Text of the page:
Wednesday, February 22, 2006

Another Standard victory


The Crown prosecutor's office did the right thing and suggested no criminal charges be laid against the Western Standard. In an obnoxious move, the Islamic Supreme Council of Canada has filed a hate crimes charge against the Standard and one other publication with the Alberta Human Rights Commission. That Commission has yet to decide whether they will hear the case or not, and the ISCC is also debating continuing to be obnoxious by filing a civil suit.

In his statement, Gordon Wong, Calgary's chief Crown prosecutor, said that the magazine had to have the intent of inciting hatred against a specific group, and said that his office saw no such intent. Instead, "The intent was to debate the issue within the articles. That's different than inciting hatred," Wong said.

This is not just a setback for the ISCC, it's also a setback for the United Church of Canada. They made the following remarkable (especially since it's potentially libelous) claim: "We believe that the intention of publishing the cartoons has little to do with freedom of expression and much to do with incitement to racial and religious hatred."

Still, the ISCC is planning to lobby legislatures to make Canada the kind of country that would have locked up Voltaire and other satiricists of religion. They are doing their darndest to get legislation passed to make it a crime to poke fun at all religious figures. No more South Park cartoons about L. Ron Hubbard, or depicting him in any way but with a glowing halo around his head. Dumb, dumb, dumb.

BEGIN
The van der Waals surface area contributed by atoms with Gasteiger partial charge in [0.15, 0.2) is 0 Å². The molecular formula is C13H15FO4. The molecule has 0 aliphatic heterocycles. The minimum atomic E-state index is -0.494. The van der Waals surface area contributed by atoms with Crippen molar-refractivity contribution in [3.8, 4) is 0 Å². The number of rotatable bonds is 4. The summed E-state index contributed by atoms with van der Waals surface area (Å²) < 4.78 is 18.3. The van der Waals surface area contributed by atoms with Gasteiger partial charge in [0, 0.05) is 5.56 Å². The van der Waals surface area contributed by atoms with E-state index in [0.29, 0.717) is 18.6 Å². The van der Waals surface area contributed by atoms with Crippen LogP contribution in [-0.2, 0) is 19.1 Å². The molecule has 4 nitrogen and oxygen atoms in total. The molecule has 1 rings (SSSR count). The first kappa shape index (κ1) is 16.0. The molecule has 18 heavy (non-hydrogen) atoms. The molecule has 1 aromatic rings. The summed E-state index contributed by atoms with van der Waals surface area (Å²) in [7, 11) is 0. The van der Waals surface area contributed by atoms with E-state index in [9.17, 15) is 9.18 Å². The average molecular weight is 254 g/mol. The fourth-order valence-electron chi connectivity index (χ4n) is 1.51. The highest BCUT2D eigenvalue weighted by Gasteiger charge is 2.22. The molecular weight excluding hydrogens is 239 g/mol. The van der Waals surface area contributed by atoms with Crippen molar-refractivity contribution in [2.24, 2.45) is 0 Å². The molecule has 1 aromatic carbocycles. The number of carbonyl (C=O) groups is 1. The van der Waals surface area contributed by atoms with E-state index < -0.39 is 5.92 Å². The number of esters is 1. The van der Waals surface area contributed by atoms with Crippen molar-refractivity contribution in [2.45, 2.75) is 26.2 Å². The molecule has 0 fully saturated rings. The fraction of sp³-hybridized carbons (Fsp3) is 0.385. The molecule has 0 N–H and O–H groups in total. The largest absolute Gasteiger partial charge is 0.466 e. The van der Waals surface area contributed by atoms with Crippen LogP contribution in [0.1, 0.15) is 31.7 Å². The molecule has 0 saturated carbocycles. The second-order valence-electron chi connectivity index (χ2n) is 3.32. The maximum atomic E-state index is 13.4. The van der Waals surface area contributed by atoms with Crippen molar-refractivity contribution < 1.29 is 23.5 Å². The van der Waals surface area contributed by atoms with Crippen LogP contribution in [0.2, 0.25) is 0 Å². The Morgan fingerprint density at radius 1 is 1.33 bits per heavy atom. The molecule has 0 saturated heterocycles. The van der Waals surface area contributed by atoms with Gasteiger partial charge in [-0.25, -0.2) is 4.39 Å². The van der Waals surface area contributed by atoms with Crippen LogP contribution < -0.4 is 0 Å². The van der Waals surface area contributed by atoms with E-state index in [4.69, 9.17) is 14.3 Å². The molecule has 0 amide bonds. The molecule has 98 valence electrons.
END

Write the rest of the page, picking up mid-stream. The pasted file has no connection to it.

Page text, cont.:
UPDATE: Christopher Hitchens chimes in (Feb. 4) with why satirizing religion is not a bad idea. Here's an excerpt:
The question of "offensiveness" is easy to decide. First: Suppose that we all agreed to comport ourselves in order to avoid offending the believers? How could we ever be sure that we had taken enough precautions? On Saturday, I appeared on CNN, which was so terrified of reprisal that it "pixilated" the very cartoons that its viewers needed to see. And this ignoble fear in Atlanta, Ga., arose because of an illustration in a small Scandinavian newspaper of which nobody had ever heard before! Is it not clear, then, that those who are determined to be "offended" will discover a provocation somewhere? We cannot possibly adjust enough to please the fanatics, and it is degrading to make the attempt.


Blogger dr_dog said...

Even under our lamentable hate speech laws, the Standard has this one in the bag. This will not stand up in court.

1:31 a.m.  
Blogger mostlyfree said...

The newest thing that I find puzzling is that all these lefties that consider publishing the cartoons offensive and want it to be legally unacceptable (because it is against Islamic moral code, as far as I can tell) also tend to be in favour of keeping the government from enacting any kind of law enforcing Christian moral code.

The inconsistency is mind-boggling... unless they're willing to admit that they're just pissed off about it because it's the Standard and they're lefties.

1:24 p.m.  

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